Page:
In the case of fish, there will be no discrimination. The Liberal government of Justin Trudeau rescinded the 2012 Conservative legislative changes that restricted protections to only those caught for recreational, commercial or Aboriginal purposes. Ottawa is taking the opportunity to act more quickly in crises such as right whales, and is committed to incorporating Aboriginal traditional knowledge into its decisions.
Bill C-68, tabled Tuesday in Ottawa, restores habitat protections for all fish. Officials at Fisheries and Oceans admitted in an information session that the change will bring greater clarity by eliminating regional variations. In the wake of the 2012 change, they explained, the provinces had adapted differently. Some, such as Saskatchewan, had continued to protect all fish, while others, such as British Columbia, had listed commercial, recreational and Aboriginal fish. If a fish was not included, it was unclear whether or not its habitat required protection when carrying out a project. This ambiguity will be lifted, claims one.
The Liberal bill does more than just restore the Fisheries Act to its pre-2012 version. It gives the Minister two new powers: short-term measures to respond quickly to unforeseen threats to fish conservation, and the introduction of fishing restrictions in certain areas to protect biodiversity .
This second power could have been used to protect North Atlantic right whales. Officials explained that at present, if the minister wishes to restrict the number of fishing nets that are harmful to these whales, he should amend each of the issued fishing licenses. However, they pleaded, there are “hundreds, even thousands”. This creates an administrative delay. The new power will help act faster, we promise. At least 16 North Atlantic right whales, an endangered species, died last summer in Canadian and US waters. Necropsies revealed that they had died either from a collision with boats or after getting entangled in fishing gear.
C-68 also introduces a new ban on capturing cetaceans in Canadian waters with the intention of keeping them in captivity (in aquariums or marine parks). Those already captured are not targeted. Officials acknowledged that these catches in Canadian waters are now rare. The last would go up, according to them, more than 15 years, although they were unable to provide more precision.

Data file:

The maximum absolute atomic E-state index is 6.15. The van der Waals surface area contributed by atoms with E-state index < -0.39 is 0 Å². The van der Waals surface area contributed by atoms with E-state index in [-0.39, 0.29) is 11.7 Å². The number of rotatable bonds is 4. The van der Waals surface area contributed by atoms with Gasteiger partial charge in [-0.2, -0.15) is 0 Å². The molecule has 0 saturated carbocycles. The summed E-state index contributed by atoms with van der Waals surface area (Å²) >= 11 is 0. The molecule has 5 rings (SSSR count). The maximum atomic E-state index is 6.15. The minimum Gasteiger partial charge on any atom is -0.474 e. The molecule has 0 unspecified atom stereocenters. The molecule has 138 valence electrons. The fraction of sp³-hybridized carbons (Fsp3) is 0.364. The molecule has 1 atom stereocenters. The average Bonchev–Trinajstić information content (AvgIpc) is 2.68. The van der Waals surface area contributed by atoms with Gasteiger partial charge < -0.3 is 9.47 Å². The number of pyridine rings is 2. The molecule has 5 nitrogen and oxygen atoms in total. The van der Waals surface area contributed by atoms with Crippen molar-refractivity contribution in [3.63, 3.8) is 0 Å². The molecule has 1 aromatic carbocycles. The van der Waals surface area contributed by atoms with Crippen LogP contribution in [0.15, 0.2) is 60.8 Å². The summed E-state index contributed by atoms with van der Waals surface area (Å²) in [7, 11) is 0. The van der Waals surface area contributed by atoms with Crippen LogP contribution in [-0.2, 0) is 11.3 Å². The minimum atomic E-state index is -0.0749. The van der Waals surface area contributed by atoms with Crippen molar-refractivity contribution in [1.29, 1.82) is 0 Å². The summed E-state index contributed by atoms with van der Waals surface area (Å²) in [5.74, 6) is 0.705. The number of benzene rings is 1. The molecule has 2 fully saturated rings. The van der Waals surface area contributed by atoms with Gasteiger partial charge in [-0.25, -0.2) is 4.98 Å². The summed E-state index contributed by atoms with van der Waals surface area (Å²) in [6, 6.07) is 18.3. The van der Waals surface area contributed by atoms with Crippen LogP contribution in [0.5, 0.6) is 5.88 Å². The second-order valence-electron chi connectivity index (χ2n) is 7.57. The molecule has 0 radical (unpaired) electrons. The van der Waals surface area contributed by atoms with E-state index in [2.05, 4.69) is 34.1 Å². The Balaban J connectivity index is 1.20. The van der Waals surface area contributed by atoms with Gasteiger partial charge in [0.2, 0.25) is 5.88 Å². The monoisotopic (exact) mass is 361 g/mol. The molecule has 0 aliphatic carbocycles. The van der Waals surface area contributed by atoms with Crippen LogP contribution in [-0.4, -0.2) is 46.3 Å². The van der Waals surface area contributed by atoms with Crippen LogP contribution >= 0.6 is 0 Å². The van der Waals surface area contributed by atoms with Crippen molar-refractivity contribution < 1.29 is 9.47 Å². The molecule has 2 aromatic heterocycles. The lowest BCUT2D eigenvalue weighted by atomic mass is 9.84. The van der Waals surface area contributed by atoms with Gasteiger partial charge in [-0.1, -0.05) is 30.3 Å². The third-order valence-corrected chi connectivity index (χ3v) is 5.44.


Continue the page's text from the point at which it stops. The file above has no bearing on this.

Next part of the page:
However, there is no question of going as far as the Senate bill currently under consideration, the S-203, which proposes to ban the captivity of cetaceans altogether. Dominic LeBlanc, Minister of Fisheries and Oceans, did not say why he was not going that far, when he admitted, by unveiling his bill in Vancouver, that “public acceptance of captivity these majestic creatures are changing. ” Temporary captivity will still be allowed for injured animals.
The bill also formalizes the consideration of aboriginal interests when the minister makes decisions. The legislation states that the Minister must take into account the “detrimental effects that the decision may have on the rights of Aboriginal peoples of Canada recognized and affirmed by section 35 of the Constitution Act, 1982”.
This could be felt when the minister grants fishing rights, for example. “People and stakeholders in the fishing industry need to understand that when we talk about a nation-to-nation relationship based on the recognition of indigenous peoples’ rights, there will be adjustments in the future for some Aboriginal nations and I’m ready to do that, “said Minister LeBlanc.
C-68 also states that the Minister “may” take into consideration “the traditional knowledge of the Aboriginal peoples of Canada that have been communicated to him”. There is no obligation. When such traditional knowledge is communicated, it can not be made public. Proponents of a project who would be denied their project under this knowledge would not be more informed. “We have the responsibility to protect the intellectual property of this knowledge,” said the minister. This knowledge belongs to them. If they want to share it with the public, it’s their decision. ”
The NDP and the Green Party applaud the bill. “I am very pleased to say that this bill is very similar to the old Fisheries Act,” said Green Party leader Elizabeth May.
The Conservative leader deplores the fact that this first bill (another reforming the environmental assessment process of major projects such as pipelines is expected later this week) is part of a broader policy of systematic blockage of development.
“A lot of what they do is built so as to get a” no “. They want the process to lead to rejection [of projects], “said Andrew Scheer.